It’s pretty hard to miss, what with Eric Clapton’s voice singing softly from your mailbox. The year is 2025, and it’s the day after the final America Online acquisition.

You laughed when AOL bought Netscape, but who’s laughing now? AOL owns everything including GM, Microsoft, the Vatican and Don Henley. That’s the face of Steve Case, or Big Stevie as he’s now called, peering out from your computer screen, reminding you to buy stuff and brush your teeth before you go to work.

It’s the new age, the AOL Dynasty, where new music is streamed via Roadrunner broadband connections until it emerges from the vast number of Internet appliances topped with Netscape interfaces that Big Stevie convinced you to buy. Your AOL pacemaker is pounding out a rhythm to The Wallflowers this morning, while The Residents and The Monkees provide the soundtrack to the TV weather report. That’s Elton John and Billy Joel reading off today’s expected highs and lows. Hmmm, better wear your raincoat today.

In the brave new world of AOL “You have mail,” has replaced “hello,” “goodbye,” and even, “I love you.” Speaking of mail, your divorce papers came today. You get the car while your spouse gets the house. You and your ex will share custody of your two kids, along with your collection of songs by Warrant and Smokie, on AOL Napster’s peer-to-peer network. Oh, look, there’s Bon Jovi announcing, “you have visitation rights.”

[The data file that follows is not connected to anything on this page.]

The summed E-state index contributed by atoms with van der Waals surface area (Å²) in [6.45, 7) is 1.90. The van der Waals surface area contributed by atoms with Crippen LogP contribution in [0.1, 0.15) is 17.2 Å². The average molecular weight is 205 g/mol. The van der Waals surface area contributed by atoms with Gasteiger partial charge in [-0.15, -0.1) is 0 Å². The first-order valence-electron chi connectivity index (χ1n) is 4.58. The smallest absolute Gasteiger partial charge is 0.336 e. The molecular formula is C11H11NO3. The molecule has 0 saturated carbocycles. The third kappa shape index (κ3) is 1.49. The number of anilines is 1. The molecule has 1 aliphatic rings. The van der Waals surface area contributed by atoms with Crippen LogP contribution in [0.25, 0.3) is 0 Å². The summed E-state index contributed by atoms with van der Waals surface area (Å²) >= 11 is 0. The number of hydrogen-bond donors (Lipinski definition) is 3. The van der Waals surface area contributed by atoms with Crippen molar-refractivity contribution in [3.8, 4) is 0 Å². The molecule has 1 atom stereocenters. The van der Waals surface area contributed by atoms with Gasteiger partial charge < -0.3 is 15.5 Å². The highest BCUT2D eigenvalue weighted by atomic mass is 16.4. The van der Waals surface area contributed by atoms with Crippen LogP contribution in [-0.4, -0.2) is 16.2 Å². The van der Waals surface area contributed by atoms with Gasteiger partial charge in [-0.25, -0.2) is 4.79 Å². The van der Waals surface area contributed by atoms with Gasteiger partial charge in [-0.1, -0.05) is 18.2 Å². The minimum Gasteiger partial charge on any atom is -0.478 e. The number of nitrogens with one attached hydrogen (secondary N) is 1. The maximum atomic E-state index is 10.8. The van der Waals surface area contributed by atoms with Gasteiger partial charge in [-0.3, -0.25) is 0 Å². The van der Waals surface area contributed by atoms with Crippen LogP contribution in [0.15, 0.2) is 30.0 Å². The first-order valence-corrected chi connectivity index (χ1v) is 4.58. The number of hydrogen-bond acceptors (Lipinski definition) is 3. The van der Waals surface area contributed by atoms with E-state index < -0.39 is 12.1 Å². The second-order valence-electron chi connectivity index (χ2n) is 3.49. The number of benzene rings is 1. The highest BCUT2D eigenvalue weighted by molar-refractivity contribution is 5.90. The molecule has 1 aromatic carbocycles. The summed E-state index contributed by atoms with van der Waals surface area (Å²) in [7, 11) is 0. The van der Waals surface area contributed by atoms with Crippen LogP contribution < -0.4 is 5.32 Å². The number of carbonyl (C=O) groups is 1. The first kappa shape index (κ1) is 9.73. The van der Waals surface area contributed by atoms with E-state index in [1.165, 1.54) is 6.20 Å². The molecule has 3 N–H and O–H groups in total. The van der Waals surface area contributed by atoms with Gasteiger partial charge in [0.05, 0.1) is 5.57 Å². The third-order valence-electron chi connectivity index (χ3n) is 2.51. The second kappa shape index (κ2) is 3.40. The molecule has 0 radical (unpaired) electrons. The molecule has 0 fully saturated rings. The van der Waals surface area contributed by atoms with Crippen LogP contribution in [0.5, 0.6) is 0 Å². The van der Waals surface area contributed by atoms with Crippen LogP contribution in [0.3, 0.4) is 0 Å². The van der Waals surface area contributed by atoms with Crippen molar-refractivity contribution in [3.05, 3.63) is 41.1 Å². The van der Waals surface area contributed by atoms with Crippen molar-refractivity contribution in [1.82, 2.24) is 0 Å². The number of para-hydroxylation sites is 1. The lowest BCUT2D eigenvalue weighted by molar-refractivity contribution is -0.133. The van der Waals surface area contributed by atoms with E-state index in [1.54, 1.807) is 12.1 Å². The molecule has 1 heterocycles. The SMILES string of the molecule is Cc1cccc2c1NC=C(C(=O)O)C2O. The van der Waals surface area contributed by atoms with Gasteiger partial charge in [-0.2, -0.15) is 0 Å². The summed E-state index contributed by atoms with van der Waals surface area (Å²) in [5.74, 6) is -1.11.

Walking to the bus station, you see a man with a sign stating, “will sign and develop new bands for food.” He used to be an artist and repertoire man for a major record label, and partially responsible for the success of acts like David Gray, Jackyl and O-Town. However, it’s an AOL world now, and chat room moderators pick all the new bands. He thanks you as you toss a couple of quarters in his cup. “You have mail,” you respond as the bus pulls up to the stop.

You arrive at work, only to discover that AOL’s latest acquisition means that they now own your company, and anyone over 25 will be offered the choice of early retirement or the street. Your 13-year-old boss hands you your severance package consisting of the collected works of Joe Walsh and AC/DC, and sends you on your way.

You try to tell yourself that it’s for the best. Change is good, and in the world of AOL, change is everything. You try to convince yourself that life isn’t all that bad, that Big Stevie will look out for you. However, you can’t help but wonder if only things could a little different. If only there could be a little variety. If only…

If only they would stop making you use Netscape.